What Do You Need to File a Workers’ Compensation Death Claim?

In fatal work accidents, particular conditions must be met so that claims can be processed.

In order to verify relationships for dependent survivors, documents like the following must be submitted to the employer’s insurance carrier:

  • Death certificates
  • Marriage certificates
  • Birth certificates for dependent minor children

Fatality-related workers’ compensation claims have a two-year statute of limitations for filing and death benefits are payable if death results within one year from an accident or injury.

Unfortunately for many families, the reality is that they do not even know where to start to identify and locate the documents needed to file a claim.

Receive the Vital Benefits You Deserve

As a workers’ compensation law firm working to protect your interests, we understand that the period following an injured worker’s death is always a very difficult time for their families.

We are here to assist the spouse and dependents of a worker who has been killed on the job by identifying and collecting all of the necessary documentation that is required so that benefits can be commenced immediately.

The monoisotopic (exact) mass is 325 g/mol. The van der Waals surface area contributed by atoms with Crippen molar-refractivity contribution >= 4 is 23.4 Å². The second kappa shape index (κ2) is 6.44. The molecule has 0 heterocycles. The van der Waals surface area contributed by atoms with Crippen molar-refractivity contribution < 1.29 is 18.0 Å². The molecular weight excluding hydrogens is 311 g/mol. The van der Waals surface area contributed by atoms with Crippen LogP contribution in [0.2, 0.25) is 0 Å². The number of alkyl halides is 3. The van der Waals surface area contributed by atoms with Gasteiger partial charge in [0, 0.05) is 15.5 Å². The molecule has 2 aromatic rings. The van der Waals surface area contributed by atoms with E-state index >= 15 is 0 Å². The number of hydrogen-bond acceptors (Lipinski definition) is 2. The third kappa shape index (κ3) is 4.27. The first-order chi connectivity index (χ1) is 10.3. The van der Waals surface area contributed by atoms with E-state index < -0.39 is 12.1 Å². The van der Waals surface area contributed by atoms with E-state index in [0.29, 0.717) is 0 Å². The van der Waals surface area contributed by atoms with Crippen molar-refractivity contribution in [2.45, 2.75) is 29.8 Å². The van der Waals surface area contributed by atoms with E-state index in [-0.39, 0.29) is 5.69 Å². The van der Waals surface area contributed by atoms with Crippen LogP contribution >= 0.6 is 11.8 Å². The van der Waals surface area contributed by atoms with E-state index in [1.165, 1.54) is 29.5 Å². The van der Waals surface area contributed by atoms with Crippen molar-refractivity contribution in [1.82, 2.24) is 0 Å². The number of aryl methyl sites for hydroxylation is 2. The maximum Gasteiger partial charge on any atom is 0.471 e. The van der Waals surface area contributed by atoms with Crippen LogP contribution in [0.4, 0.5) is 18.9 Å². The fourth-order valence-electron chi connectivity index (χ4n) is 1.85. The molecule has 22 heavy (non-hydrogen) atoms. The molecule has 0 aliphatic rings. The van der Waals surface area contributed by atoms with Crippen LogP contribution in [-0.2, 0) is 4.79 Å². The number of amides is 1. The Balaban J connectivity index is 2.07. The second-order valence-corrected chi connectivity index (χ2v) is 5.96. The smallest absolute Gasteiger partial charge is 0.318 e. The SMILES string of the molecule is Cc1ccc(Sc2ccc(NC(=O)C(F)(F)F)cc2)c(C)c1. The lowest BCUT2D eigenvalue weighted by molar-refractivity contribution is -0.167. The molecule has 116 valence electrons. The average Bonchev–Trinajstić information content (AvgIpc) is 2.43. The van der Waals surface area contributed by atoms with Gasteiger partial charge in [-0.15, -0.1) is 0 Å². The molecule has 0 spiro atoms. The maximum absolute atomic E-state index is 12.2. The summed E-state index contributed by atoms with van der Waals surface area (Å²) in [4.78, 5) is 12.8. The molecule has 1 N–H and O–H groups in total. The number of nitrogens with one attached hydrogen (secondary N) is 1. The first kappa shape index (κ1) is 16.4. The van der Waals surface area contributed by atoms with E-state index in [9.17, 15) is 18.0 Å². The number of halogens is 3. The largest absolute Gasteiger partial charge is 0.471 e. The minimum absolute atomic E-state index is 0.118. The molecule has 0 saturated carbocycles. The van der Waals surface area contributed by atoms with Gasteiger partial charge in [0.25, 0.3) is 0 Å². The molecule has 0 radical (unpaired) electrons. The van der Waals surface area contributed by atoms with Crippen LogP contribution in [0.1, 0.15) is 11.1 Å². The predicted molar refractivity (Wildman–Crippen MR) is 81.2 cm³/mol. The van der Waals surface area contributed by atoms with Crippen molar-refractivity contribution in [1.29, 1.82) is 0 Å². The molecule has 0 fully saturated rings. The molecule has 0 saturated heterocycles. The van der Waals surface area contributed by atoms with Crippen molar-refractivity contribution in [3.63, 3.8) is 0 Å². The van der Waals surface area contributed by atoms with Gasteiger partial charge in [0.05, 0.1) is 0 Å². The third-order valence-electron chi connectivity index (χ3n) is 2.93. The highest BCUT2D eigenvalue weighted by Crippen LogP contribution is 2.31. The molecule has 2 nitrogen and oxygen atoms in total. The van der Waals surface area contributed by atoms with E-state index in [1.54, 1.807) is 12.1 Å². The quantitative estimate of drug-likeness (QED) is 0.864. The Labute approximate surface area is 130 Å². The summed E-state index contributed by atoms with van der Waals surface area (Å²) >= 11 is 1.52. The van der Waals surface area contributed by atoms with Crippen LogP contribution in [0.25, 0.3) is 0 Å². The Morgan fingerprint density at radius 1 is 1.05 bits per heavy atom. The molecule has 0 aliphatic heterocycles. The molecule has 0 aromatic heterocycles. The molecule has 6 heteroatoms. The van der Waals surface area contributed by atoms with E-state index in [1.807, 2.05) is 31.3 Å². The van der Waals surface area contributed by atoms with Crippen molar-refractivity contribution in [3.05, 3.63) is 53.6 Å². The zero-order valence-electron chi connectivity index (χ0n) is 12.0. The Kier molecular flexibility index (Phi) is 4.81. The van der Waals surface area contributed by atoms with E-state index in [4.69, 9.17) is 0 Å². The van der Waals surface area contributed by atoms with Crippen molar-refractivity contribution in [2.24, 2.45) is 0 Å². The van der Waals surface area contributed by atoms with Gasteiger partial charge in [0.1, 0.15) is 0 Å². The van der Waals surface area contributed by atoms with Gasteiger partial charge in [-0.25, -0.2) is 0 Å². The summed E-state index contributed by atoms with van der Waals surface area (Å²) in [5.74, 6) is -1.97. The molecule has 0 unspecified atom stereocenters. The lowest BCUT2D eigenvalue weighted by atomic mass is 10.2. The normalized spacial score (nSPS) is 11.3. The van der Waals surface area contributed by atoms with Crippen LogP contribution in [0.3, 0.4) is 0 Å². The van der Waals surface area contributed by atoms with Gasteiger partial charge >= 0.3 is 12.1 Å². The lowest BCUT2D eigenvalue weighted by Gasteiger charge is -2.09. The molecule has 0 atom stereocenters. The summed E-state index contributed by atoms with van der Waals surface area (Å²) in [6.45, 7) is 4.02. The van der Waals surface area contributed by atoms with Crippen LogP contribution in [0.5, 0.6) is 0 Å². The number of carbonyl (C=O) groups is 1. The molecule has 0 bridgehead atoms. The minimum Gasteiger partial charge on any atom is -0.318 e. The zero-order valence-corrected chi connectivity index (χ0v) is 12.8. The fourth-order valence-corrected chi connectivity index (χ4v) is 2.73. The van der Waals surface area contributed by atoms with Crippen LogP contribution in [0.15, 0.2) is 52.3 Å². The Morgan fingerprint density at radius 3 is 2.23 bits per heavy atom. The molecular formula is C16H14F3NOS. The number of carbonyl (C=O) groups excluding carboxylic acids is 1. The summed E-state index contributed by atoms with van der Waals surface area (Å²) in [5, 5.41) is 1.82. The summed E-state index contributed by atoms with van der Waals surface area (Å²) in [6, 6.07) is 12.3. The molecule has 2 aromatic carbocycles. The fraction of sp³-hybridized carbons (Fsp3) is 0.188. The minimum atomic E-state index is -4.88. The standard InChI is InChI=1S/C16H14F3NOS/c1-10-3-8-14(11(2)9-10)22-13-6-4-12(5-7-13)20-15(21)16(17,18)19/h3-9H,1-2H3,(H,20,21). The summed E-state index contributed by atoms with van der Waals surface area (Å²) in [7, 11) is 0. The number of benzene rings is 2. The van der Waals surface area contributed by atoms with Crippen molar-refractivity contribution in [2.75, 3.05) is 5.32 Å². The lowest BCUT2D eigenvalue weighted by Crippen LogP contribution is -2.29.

We help ensure that all claims are properly completed and timely filed. We want you to begin receiving the vital benefits you deserve as soon as possible.

Florida Workers’ Comp Death Benefits

In Florida, workers’ comp death benefits are paid to the surviving spouse or children under 18. Full-time students are eligible until age 22.

Other dependents, such as parents or siblings, may prove eligible if they directly depended on the deceased worker for support.

These claims must be filed within two years, and the death must have occurred within one year of the accident to qualify for benefits.

However, there is an exception if a work-related continuous disability was the cause of death. Under these circumstances, the death must have occurred within five years.

Benefits include:

  • Funeral and burial expenses, up to $7,500
  • Educational benefits for surviving spouses
  • The spouse can receive up to 50 percent of the worker’s weekly wage, subject to a cap.
  • A surviving spouse with children also receives 16.67 percent of the worker’s weekly salary for each child.